Jesus of Nazareth, also given the title Jesus Christ (Messiah), is part of the Divine Trinity, the persona which is worshiped by Christians. According to Islam, Jesus is not the son of God, but rather one of his prophets. However, the Jesus referred to in Catcher in the Rye can be assumed to be from the Christian faith, which the narrator, Holden Caulfield, presumably was mainly exposed to. Closely related to Jesus are his twelve disciples, or apostles, who were chosen by him to learn and evangelize his teachings. Jesus's name is also often used as a curse in the novel, usually within Holden's narration.
Catcher in the Rye
"Old Ossenburger", as Holden calls him in chapter 3, was an alumnus of Pencey Prep who donated a large sum of money to his alma mater, and the namesake of Holden's dorm wing. He gave a speech to the campus, and Holden's takeaway (apart from the flatulence of Edgar Marsalla) was the religious aspect. He said that Ossenburger's stated relationship with Jesus "killed him", i.e. he found it hilarious. Holden's sarcastic analysis of religion in this section would lead one to believe Holden dislikes the idea of religion in general. Instead, however, he may be utilizing it to label Ossenburger a "phony", seeing it not as a flaw because of its religious intent but rather because of how he thinks Ossenburger practices.
The biggest insight Holden allows into how he regards religion comes in chapter 14, just after he had first parted ways with the prostitute "Sunny". The fact that his discussion of the Bible (and, at first, even an urge to pray) follows a meet-up with a prostitute is deliberate. When he made his deal with the pimp in the elevator, Holden did so out of sexual curiosity. This curiosity, again brought up in chapter 19 with his conversations with Carl Luce, comes from Holden's (to him) bothersome late adolescence. Although he did nothing more serious that talk with Sunny, having a prostitute in his room was a tenant of adulthood in his eyes, and it deeply upset him. This is why, immediately afterwards, he bounces backwards sharply: first, he starts talking to Allie, who is his connection to childhood innocence that Holden feels slipping away; second, he wants to pray, which for him represents an odd desire for comfort.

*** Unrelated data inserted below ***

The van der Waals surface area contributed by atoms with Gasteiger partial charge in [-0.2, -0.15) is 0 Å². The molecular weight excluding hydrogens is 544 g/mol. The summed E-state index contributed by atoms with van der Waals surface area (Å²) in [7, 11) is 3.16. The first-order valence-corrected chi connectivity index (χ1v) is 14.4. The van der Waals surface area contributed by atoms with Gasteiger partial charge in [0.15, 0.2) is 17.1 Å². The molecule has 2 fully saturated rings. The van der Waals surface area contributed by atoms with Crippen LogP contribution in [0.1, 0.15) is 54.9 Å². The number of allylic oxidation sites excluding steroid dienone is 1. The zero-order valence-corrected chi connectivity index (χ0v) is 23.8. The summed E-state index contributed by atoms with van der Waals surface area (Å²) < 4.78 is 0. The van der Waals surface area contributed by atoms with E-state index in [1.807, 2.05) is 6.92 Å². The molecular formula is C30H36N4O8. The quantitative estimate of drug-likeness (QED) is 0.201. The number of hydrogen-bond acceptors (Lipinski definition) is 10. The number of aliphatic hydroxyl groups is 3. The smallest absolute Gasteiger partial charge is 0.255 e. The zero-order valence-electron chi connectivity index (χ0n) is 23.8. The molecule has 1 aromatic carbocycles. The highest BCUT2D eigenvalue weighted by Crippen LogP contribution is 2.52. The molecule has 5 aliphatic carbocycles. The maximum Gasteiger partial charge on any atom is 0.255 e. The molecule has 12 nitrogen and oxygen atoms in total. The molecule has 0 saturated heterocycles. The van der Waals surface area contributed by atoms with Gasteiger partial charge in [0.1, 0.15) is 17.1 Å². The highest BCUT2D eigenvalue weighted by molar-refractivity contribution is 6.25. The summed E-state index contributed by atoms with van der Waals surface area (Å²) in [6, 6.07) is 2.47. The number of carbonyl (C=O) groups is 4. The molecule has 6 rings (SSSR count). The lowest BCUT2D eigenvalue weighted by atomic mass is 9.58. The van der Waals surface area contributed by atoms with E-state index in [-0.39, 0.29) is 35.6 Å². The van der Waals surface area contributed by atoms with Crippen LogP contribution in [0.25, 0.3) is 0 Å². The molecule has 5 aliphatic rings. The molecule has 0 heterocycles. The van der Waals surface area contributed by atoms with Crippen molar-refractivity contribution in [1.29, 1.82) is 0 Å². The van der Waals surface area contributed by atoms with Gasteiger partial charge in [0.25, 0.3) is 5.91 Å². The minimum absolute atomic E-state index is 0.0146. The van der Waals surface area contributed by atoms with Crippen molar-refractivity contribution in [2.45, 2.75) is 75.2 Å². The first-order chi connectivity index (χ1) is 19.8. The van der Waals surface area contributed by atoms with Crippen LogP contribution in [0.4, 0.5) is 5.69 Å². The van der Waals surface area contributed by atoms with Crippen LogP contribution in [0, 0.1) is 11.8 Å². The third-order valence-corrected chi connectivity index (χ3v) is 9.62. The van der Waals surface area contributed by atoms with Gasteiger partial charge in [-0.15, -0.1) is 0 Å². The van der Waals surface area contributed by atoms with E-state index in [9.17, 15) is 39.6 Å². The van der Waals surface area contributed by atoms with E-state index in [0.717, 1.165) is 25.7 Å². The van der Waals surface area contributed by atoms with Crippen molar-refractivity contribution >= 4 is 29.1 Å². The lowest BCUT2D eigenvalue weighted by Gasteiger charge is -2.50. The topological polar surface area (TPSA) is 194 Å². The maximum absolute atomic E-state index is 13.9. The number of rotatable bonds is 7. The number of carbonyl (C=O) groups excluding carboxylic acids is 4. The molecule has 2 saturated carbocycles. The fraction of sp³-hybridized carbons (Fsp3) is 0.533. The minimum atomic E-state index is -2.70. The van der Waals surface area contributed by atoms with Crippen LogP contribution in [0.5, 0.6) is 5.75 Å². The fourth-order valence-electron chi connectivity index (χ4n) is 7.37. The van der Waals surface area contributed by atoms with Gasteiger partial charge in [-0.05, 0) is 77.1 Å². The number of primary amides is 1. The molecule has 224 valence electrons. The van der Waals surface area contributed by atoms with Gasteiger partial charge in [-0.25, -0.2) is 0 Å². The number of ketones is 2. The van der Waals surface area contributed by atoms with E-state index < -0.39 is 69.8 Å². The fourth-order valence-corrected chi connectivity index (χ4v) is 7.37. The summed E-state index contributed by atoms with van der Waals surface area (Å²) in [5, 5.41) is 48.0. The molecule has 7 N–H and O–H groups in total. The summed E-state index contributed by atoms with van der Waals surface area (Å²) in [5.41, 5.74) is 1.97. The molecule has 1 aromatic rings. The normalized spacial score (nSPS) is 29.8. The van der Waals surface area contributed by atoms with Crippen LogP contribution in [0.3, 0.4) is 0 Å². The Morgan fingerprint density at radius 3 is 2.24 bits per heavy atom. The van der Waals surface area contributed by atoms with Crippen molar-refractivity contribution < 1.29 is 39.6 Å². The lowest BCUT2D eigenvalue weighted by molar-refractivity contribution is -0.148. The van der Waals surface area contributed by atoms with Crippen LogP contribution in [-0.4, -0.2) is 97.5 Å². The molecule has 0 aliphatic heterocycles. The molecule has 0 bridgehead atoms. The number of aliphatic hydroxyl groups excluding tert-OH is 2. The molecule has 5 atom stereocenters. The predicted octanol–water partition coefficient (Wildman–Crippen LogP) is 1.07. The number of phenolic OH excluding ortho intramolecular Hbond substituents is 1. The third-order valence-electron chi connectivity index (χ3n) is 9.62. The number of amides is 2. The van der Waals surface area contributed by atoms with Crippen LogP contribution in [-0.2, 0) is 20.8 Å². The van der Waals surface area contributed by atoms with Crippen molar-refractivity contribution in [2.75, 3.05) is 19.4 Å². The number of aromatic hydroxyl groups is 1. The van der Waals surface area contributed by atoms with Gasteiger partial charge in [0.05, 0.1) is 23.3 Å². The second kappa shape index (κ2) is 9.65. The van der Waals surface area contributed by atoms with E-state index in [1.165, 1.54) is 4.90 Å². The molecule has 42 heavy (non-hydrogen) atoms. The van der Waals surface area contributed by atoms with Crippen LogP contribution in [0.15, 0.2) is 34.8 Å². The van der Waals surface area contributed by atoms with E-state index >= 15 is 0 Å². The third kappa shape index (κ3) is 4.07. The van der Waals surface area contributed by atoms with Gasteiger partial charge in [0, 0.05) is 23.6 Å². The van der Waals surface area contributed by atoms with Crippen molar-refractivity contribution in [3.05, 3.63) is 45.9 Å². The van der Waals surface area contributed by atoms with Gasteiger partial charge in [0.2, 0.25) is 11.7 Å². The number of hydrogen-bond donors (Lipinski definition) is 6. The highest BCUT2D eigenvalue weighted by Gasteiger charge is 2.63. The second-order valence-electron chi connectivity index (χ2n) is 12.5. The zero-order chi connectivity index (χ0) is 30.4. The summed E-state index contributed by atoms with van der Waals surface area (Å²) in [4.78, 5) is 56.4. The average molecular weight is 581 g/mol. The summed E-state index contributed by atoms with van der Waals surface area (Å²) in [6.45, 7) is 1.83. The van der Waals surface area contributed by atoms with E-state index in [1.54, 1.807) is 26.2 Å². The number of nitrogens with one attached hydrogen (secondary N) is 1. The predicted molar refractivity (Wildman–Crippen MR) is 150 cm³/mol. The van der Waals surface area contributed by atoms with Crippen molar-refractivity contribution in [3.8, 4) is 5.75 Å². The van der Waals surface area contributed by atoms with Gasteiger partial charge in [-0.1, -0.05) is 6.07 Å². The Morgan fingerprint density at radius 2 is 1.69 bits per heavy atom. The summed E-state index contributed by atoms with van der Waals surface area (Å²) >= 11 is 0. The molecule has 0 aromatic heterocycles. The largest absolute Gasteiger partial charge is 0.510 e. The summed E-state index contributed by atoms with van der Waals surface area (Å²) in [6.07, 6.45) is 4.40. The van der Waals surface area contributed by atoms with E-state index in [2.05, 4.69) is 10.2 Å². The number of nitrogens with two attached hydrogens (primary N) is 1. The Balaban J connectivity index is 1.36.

The next paragraph displays Holden's unique views on the Bible, Jesus, and his Disciples. He ranks the Disciples with the rest of the phonies in his life, and detests them for letting down Jesus, whom they were supposed to have helped in Holden's view. Interestingly, Holden says that Jesus is his favorite person in the Bible and, aside from a few curses, never denounces him, as a phony or otherwise. As his conversations with Arthur Childs tell, he is fairly unorthodox in how he sees Jesus, especially in thinking that he wouldn't have sent Judas to Hell. This, again, relates to his views on innocence being the most important part of a person's character.
Holden also mentions, albeit briefly, that another of his favorite characters is "that lunatic and all, that lived in the tombs and kept cutting himself with stones." Holden is referencing a man who, according to Mark 5:1-20, was named "Legion", a being created from a man possessed by many demons. Holden feels the strongest connection to a lunatic perhaps because he is a bit of one himself - after all, the narration is supposedly written from a "recovery home", which may be innuendo for a mental facility or similar.
Incomplete List of Sources
Salinger, Jerome D. The Catcher in the Rye. New York: Little, Brown and Company, 1951. Print.
Wikipedia contributors. "Jesus." Wikipedia, The Free Encyclopedia. Wikipedia, The Free Encyclopedia, 8 Jan. 2015. Web. 9 Jan. 2015.